Sub 2k Marilyns: Creag a'Chliabhain
Time: 4 hours, 50 minutes.
Weather: Grey, breezy on summit, dry and clear.
More rehab for Jackie - we thought we'd try a longer walk which was largely on the flat, however there was the option to go over a hill if things were going well. A bit of road walking was required to make a decent circuit, so I parked a short way from the usual Dunmaglass turning - we would be coming back to this point anyway.
Beinn Mheadhoin and Beinn Dubhcharaidh
Since I first visited this area in about 2009, a rather large windfarm has been built and the tracks upgraded accordingly. Now that construction is over, the character is returning to the glen although the track is still way wider than it used to be. Community and local government payments from this development are largely what have funded improvements to the roads between Inverness and Fort Augustus on the south side of Loch Ness.
The way to Carn na Saobhaidhe
At the point where the track headed up to Carn na Saobhaide and the Monadhliath plateau, we kept low down, heading across grazing, a stile and a boggier area before picking up the track through Conagleann. Conagleann is a lovely little glen with a loch in it and craggy sides, well hidden from most people.
Searching for the bridge
Heading up Conagleann
At the head of the loch we stopped for lunch and discussed options. I pointed out that although it was rough, the most logical way to include Creag a' Chliabhain in this walk would be to scramble up the steep side from here to the summit, then drop back down to Farraline on the more obvious track. Jackie was more in favour of continuing around the foot of the hill and doing an out-and-back from Farraline. I thought we probably wouldn't go up the hill at all if we did this but Jackie was fairly adamant that she wanted to. So it ended up being an unholy combination of her stubbornness and my preference for going up this side of the hill that resulted in us dragging ourselves up a 45 degree slope alongside a deer fence in knee deep heather (exactly the type of terrain that Jackie was trying to avoid) .
Crags of Creag an Chliabhain
Up the fun way...
The hillside wasn't actually as bad as it looked, but that probably isn't much of a recommendation for it! The slope eased first, then eventually the thickness of the heather did too as we got on something of a ridge. It was well worth it for the views from the top though - particularly Beinn a' Bhacaidh, which was noted for a future ascent (I've been up all of these hills before but they are good enough to have another look at - particularly by a different route).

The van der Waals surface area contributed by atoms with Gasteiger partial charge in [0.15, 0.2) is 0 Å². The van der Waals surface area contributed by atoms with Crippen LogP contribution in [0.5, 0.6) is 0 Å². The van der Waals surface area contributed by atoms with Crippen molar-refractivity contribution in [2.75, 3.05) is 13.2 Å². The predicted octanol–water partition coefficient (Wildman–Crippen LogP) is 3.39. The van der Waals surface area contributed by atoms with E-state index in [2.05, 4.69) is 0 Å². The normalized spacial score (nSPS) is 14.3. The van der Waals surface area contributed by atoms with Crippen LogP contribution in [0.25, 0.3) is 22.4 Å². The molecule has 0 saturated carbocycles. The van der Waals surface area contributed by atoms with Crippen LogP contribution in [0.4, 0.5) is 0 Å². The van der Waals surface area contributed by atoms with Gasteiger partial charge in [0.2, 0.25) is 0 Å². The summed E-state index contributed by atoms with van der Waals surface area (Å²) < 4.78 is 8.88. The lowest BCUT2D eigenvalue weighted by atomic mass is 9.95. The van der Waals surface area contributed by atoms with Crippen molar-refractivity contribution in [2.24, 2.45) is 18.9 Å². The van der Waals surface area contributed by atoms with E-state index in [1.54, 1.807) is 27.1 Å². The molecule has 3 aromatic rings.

Across the top of Conagleann
Back down to Loch Conagleann
We got boulders
Fortunately it was breezy on the summit so the midges and clegs stayed away. After a short break, we dropped down to the Farraline track, which had a faint path leading to it - this route was scenic and really easy, and I got an earful for suggesting my route up .
Someone's cheered up a bit
Conagleann from near the summit
Across Loch Mhor to Strathfarrar
Back across Conagleann
SW across Loch Mhor
As we approached Farraline, Jackie began to feel really tired and I was almost at the point of jogging back to the car to get her. It confirmed my thought that if we'd carried on around the foot of the hill, we wouldn't have gone up and down by the descent route, however maybe this would have been for the best!
Almost at the tarmac
Instead, we cut out a short section of road avoidance that I had planned and walked the rest of the way back on the Errogie road. This is fairly pleasant as roads go, but went on for ever! Jackie perked up eventually after we stopped going uphill, but was done in by the time we got back to the car. This recovery thing is going to take longer than either of us expected I think.
Travel and Coronavirus
Please check current coronavirus restrictions before travelling within or to Scotland.
Click for details
Share your personal walking route experiences in Scotland, and comment on other peoples' reports.
Warning Please note that hillwalking when there is snow lying requires an ice-axe, crampons and the knowledge, experience and skill to use them correctly. Summer routes may not be viable or appropriate in winter. See winter information on our skills and safety pages for more information.